RACHEL MARTIN, HOST:
The nation's top Navy SEAL and the White House may be on a collision course. Last week, President Trump restored Navy SEAL Chief Petty Officer Edward Gallagher to his full rank and pardoned two other service members. All three had been accused of war crimes, and Gallagher had been reduced in rank. Now the head of the Navy's special ops unit has started a process to kick Gallagher and three others out of the Navy SEALs. Steve Walsh with member station KPBS in San Diego sends us this report.
STEVE WALSH, BYLINE: The SEALs have an almost mythical reputation, one that's been a powerful recruiting tool. Just listen to this promotional video from 2013.
(SOUNDBITE OF ARCHIVED RECORDING)
DENNIS HAYSBERT: Their actions are typically swift and decisive, striking with surprise, speed and appropriate use of force.
WALSH: But that reputation is being tested by, among other things, the Gallagher case. The Navy SEAL was accused of murdering an unarmed detainee in Iraq. During a trial plagued with misfires, he was found not guilty of the most serious crimes. Then came clemency from the president.
In a seeming rebuke of the White House, the Navy has now begun the process that may toss Gallagher out of the SEALs. After the Gallagher trial ended in July, Rear Admiral Collin Green issued a letter to his commanders. He wrote, we have a problem.
DICK COUCH: We haven't done enough to - of moral conditioning.
WALSH: Green ordered SEAL commanders to read the book "A Tactical Ethic" by Dick Couch. The author, a Vietnam-era SEAL himself, says he and Admiral Green have discussed the challenges faced by today's SEALs.
COUCH: When they come in, say, you know, you've got to be tough, you've got to be smart, you've got to be professionally proficient, but you also have to be morally intact. You are an American warrior.
WALSH: While President Trump was tweeting his support for Gallagher last summer, Green had another disciplinary problem on his hands. The admiral recalled another platoon from SEAL Team 7 from Iraq over allegations that included drinking and unprofessional conduct. He removed SEAL Team 7's top three leaders.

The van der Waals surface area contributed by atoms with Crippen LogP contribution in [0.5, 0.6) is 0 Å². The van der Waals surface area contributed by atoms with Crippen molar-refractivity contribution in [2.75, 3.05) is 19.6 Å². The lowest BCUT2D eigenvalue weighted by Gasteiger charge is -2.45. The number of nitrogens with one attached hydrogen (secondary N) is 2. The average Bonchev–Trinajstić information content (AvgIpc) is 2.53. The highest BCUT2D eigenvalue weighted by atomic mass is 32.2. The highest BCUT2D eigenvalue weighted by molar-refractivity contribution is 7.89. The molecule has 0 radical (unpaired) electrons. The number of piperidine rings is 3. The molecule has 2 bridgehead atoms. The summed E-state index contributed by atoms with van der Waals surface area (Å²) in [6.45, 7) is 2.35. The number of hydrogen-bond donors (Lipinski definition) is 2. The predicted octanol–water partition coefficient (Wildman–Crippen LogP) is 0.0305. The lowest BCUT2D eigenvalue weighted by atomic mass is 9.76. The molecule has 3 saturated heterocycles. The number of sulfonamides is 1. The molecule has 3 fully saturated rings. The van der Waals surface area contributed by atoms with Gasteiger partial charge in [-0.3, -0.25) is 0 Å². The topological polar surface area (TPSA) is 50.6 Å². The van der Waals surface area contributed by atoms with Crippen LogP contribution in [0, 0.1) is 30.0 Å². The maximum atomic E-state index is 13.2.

Again, former SEAL Dick Couch.
COUCH: I think there's a lack of leadership. And the insistence on right moral conduct - that's the key thing, and that has to be changed and turned around, and those falling short have to be separated. Excommunication is a wonderful thing.
WALSH: Admiral Green ordered SEALs to ditch unofficial insignias and get back to Navy haircuts. But there are larger issues, like lengthy deployments. Special Operations Command made an effort to shorten duty tours, but Couch believes that some of the damage may have already been done.
COUCH: The more senior guys that have seen an awful lot of combat, and a couple of them seem to be damaged by that. And it bleeds into the younger guys.
WALSH: To truly restore Navy SEAL culture, the focus will probably have to extend beyond disciplinary actions. Dr. Pauline Kaurin teaches professional military ethics at the Naval War College.
PAULINE KAURIN: If everything is centered on the discipline issues and there's no discussion of culture or broader ethical issues, to me that would be a red flag.
WALSH: She says modeling ethical behavior starts at the top. SEALs are also watching to see who wins the back-and-forth battle between their command and the White House. The victor is likely to set the tone for special forces going forward.
For NPR News, I'm Steve Walsh in San Diego.
NPR transcripts are created on a rush deadline by Verb8tm, Inc., an NPR contractor, and produced using a proprietary transcription process developed with NPR. This text may not be in its final form and may be updated or revised in the future. Accuracy and availability may vary. The authoritative record of NPR’s programming is the audio record.